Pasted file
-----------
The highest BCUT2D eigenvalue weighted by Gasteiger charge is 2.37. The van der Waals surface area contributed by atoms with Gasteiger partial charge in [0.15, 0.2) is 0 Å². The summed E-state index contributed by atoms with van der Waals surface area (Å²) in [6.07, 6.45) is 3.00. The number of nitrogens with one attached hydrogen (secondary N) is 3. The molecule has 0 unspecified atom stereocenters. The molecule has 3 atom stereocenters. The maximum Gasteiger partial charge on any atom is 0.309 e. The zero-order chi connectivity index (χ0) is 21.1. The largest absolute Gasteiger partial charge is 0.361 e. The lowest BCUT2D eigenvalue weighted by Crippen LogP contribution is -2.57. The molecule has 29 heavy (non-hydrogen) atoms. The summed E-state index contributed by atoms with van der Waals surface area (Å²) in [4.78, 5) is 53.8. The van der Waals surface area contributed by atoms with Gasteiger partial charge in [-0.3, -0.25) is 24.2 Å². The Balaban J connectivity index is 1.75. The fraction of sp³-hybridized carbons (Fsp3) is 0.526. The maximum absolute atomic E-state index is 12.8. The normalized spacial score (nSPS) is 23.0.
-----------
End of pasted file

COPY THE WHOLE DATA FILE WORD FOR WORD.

The highest BCUT2D eigenvalue weighted by Gasteiger charge is 2.37. The van der Waals surface area contributed by atoms with Gasteiger partial charge in [0.15, 0.2) is 0 Å². The summed E-state index contributed by atoms with van der Waals surface area (Å²) in [6.07, 6.45) is 3.00. The number of nitrogens with one attached hydrogen (secondary N) is 3. The molecule has 0 unspecified atom stereocenters. The molecule has 3 atom stereocenters. The maximum Gasteiger partial charge on any atom is 0.309 e. The zero-order chi connectivity index (χ0) is 21.1. The largest absolute Gasteiger partial charge is 0.361 e. The lowest BCUT2D eigenvalue weighted by Crippen LogP contribution is -2.57. The molecule has 29 heavy (non-hydrogen) atoms. The summed E-state index contributed by atoms with van der Waals surface area (Å²) in [4.78, 5) is 53.8. The van der Waals surface area contributed by atoms with Gasteiger partial charge in [-0.3, -0.25) is 24.2 Å². The Balaban J connectivity index is 1.75. The fraction of sp³-hybridized carbons (Fsp3) is 0.526. The maximum absolute atomic E-state index is 12.8. The normalized spacial score (nSPS) is 23.0.